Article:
Earlier this month, the Israeli High Court ruled that officials could carry out demolition orders on the entire village of Susiya in the southern West Bank and forcibly transfer all of its residents from the place they have lived in since before the occupation started in 1967. Follow EA Theresa’s photo essay of the demonstration she witnessed on May 16 to save this village.
Many of the folk of the village and relations were arriving and gathering by the meeting tent and in the homes. There were lots of children around today too as it is the weekend.The main family here in Susiya is the Nawaja family. Nearly everyone in the morning was a Nawaja or closely related and many wore a vest to show their allegiance. Towards midday, members of an Israeli peace organisation, Ta’ayush, started coming as they finished land actions elsewhere, and by early afternoon there were people from many places, both Israeli and Palestinian, from across the world and from local and international organisations.
Palestinian flags were out, as were kaffiyehs scarves and posters calling for a “Free Susiya”. The demonstration started with a march along the top of the village, by the main road and a rally before walking along to one of the family homes – stopping to put up Palestinian flags at certain points. People also spray-painted slogans on rocks and buildings – “Free Susiya” and “No to demolition” or the like.Then the demonstration went onto the main road which the settlers use to get from the nearby illegal Israeli settlement to a local synagogue visitor centre.
Messages were painted on the road. At the junction with the synagogue visitor centre road there is a large sign in Hebrew with the visitor centre’s website – to which was added “Free Susiya”.
A young Bethlehemite women with a flag looked out over the visitor centre site, previously part of the original Susiya village before the land was confiscated. Some of the ruins you can see above her head are the remainder of the other homes of the Nawaja family that have already been taken over.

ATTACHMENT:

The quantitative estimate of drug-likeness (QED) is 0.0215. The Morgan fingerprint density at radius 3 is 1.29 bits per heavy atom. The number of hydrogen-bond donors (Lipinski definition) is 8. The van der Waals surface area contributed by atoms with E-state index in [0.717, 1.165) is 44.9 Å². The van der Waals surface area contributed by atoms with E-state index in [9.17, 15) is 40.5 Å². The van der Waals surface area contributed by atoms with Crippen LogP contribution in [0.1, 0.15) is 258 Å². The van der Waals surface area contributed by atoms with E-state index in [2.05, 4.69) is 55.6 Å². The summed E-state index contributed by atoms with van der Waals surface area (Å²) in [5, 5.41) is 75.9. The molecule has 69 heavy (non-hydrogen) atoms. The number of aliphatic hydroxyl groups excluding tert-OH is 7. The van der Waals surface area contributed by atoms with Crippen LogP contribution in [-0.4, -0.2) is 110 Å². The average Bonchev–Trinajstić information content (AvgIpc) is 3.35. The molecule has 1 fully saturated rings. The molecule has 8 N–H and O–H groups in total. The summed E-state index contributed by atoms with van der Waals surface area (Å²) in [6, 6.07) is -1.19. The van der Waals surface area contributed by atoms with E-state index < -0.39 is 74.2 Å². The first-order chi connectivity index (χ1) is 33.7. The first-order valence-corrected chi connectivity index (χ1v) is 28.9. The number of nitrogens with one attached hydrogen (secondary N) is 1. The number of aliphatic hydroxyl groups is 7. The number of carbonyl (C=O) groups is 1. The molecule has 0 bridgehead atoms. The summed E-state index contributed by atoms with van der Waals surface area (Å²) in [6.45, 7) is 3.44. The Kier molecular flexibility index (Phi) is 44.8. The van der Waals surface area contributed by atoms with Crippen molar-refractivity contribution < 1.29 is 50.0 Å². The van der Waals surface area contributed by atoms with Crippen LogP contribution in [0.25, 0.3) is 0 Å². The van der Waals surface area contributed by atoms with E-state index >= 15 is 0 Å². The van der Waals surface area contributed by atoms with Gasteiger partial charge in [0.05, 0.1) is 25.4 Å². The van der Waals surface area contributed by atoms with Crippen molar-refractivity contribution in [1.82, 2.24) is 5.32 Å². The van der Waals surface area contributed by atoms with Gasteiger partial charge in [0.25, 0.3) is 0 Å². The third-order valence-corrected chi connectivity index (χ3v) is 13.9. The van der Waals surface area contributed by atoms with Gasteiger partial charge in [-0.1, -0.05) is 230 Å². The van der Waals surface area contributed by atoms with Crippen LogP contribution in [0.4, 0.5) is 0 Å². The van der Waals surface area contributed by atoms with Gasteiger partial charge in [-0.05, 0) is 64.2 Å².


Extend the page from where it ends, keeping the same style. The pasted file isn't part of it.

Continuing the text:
The demonstration almost got down to the gates of the visitor centre when an army truck appeared.
Some young people attached flags to the gate of the visitor centre.
Others stood in front of the jeep whilst they finished the job. Then the soldiers came out with guns up – but no helmets – and asked people to move away.
After this, people moved away a bit but some sat in the road.
Then along came two more jeeps and a large vehicle with a water cannon fixture. This fires skunk water which smells of faeces and garbage and apparently hangs around for days. It was developed especially for the Israeli military by a chemical company.At this point most people decided to disperse and returned to the present day village of Susiya . The demonstration, although loud at times and involving a small confrontation with the military, was a peaceful and nonviolent one. The demonstrators had no weapons other than their voices. People sauntered back into Susiya, even stopping to put up more Palestinian flags by which time another jeep had arrived and the Israeli District Commanding Officer’s vehicle. Everyone eventually returned to Susiya and most people sat down to relax and get drinks. It had been a hot afternoon out in the sun. Several Israeli military jeeps were seen driving along the village road.
We went up to the junction with the main road to see if the village was being blocked in. There seemed no sign of that happening until four soldiers came up the road to where we were standing.
Again however they were not helmeted and two were not carrying a rifle. One obviously spoke English and they came up and greeted us, took a look down the track, looked at the Ta’ayush people sitting under a tree and said, “Oh, you again”. They then left wishing everyone a “peaceful Shabbat”. One of the others was taking pictures but not as if he was really wanting to get everyone, although it’s possible the pictures were taken for other reasons. And then they left.The meeting tent in Susiya was decorated as shown with the words of the Palestinian poet Mahmoud Darwish: “On this land, there is that which deserves to live.” EAs went to Susiya to stay overnight in case there was a backlash from the military or settlers. We’ll be doing this every Saturday, Sunday and Monday night as the mornings of Sunday, Monday and Tuesday are when there are the most fears that the demolitions will happen.
Only a few weeks ago, Israeli officials visited Susiya to map the village ahead of its demolition. Based on past experience, local residents fear this means the Israeli authorities are planning to demolish the village imminently. Once this has happened, the families of Susiya will be left homeless in harsh desert conditions.
The situation is now urgent. Please write to your Member of Parliament or TD to ask them to raise your concerns with the government and take action. Click here for a template letter and email you can use to write to them.